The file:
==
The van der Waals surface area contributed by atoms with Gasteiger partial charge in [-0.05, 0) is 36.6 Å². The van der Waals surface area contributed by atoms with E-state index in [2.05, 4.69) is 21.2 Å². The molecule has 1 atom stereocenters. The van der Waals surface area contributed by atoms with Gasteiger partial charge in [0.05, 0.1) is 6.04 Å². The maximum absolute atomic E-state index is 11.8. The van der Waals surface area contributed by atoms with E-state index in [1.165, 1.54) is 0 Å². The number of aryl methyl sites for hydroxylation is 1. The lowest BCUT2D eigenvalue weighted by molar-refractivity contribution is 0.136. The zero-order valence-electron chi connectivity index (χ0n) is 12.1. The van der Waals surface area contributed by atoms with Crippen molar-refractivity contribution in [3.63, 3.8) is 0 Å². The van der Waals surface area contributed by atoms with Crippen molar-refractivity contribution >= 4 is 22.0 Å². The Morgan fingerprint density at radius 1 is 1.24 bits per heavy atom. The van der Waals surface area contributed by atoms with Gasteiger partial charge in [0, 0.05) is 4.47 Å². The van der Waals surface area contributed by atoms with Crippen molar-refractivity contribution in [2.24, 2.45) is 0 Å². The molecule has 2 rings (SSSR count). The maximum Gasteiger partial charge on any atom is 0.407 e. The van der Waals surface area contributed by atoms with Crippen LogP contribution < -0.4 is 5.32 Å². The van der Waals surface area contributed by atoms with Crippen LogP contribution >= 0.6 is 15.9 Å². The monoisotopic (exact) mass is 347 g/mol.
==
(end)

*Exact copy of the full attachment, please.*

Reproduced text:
The van der Waals surface area contributed by atoms with Gasteiger partial charge in [-0.05, 0) is 36.6 Å². The van der Waals surface area contributed by atoms with E-state index in [2.05, 4.69) is 21.2 Å². The molecule has 1 atom stereocenters. The van der Waals surface area contributed by atoms with Gasteiger partial charge in [0.05, 0.1) is 6.04 Å². The maximum absolute atomic E-state index is 11.8. The van der Waals surface area contributed by atoms with E-state index in [1.165, 1.54) is 0 Å². The number of aryl methyl sites for hydroxylation is 1. The lowest BCUT2D eigenvalue weighted by molar-refractivity contribution is 0.136. The zero-order valence-electron chi connectivity index (χ0n) is 12.1. The van der Waals surface area contributed by atoms with Crippen molar-refractivity contribution in [3.63, 3.8) is 0 Å². The van der Waals surface area contributed by atoms with Crippen molar-refractivity contribution >= 4 is 22.0 Å². The Morgan fingerprint density at radius 1 is 1.24 bits per heavy atom. The van der Waals surface area contributed by atoms with Gasteiger partial charge in [0, 0.05) is 4.47 Å². The van der Waals surface area contributed by atoms with Crippen molar-refractivity contribution in [2.24, 2.45) is 0 Å². The molecule has 2 rings (SSSR count). The maximum Gasteiger partial charge on any atom is 0.407 e. The van der Waals surface area contributed by atoms with Crippen LogP contribution < -0.4 is 5.32 Å². The van der Waals surface area contributed by atoms with Crippen LogP contribution >= 0.6 is 15.9 Å². The monoisotopic (exact) mass is 347 g/mol.